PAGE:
Persecution for the word’s sake

bible and cross

Commitment to God's word is apart of the cross that every Christian must carry.

As disciples of Jesus Christ, one of our commissions is to be good stewards over the word of God. Not only does God charge us to study the word for the sake of others (Colossians 3:16) but for our own benefit as well.

Psalm 119:104-105 reads, “I gain understanding from your precepts; therefore I hate every wrong path. Your word is a lamp to my feet and a light for my path.”

The word of God literally shows us the path that we are supposed to tread. In acknowledging the word’s preeminence in our lives, we therefore declare that the course the word does not outline is the wrong one. We should not entertain taking this wrong path (Proverbs 3:7) because it is surely dangerous (Matthew 7:13-14).

Our attitudes, then, should reflect that of Peter. When many of Jesus’ disciples had deserted him, Jesus asked the twelve if they were going to leave also.

John 6:68 reads,  “Simon Peter answered him, ‘Lord, to whom shall we go? You have the words of eternal life.’”

For the believer there is no alternative. The word of God is life to us. It sanctifies us (John 17:17), regenerates us (1 Peter 1:23) and gives us wisdom (2 Timothy 3:15). We must be mindful of this, then, when we experience persecution for the word’s sake.

In the fourth chapter of Mark, Jesus tells the parable of the sower, where the seed that the farmer sows represents the word of God. Jesus details four different terrains where the seed falls in this parable: along the path, on rocky places, among thorns and on good soil.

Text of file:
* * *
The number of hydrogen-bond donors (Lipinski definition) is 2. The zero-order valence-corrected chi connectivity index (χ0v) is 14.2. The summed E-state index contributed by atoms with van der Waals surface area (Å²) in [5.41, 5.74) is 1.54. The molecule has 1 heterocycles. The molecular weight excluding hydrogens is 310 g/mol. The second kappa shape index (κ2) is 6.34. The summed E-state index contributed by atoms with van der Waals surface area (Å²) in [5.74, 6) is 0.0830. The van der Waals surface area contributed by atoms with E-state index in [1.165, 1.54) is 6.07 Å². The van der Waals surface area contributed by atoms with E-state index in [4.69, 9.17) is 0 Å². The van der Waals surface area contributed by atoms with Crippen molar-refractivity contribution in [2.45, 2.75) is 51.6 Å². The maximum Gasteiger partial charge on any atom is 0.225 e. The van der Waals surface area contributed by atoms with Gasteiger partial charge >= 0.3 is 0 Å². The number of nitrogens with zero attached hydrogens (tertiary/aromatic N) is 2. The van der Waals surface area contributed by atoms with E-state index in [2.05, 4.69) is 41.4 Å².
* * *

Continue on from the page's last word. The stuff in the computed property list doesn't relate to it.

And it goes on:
He says this in Mark 4:16-17: “Others, like seed sown on rocky places, hear the word and at once receive it with joy. But since they have no root, they last only a short time. When trouble or persecution comes because of the word, they quickly fall away.”

One fact that Jesus does not ignore or neglect to tell us is that we will experience persecution because of the word. He assures us that we will have trouble, but encourages us because he has overcome the world (John 16:33).

A lot of times, the troubles that we experience are a result of our own doing. There have been times that we all have deviated from God’s commands. Because he loves us, God does not allow us to stray away (Romans 8:38-39), but corrects us according to his word (2 Timothy 3:16).

Psalm 119:67 reads, “Before I was afflicted I went astray, but now I obey your word.” Furthermore, verse 71 states, “It was good for me to be afflicted so that I might learn your decrees.”

The Lord will use persecution in order that we draw closer to him.

When Israel was in error, he commissioned the Assyrians as agents of judgment to send Israel into captivity. When Judah was out of line, he sent the Babylonians to invoke punishment upon them.

God, however, always rebukes us in order to restore us and bring us to repentance (2 Corinthians 7:9-10). So was the case with Israel and Judah.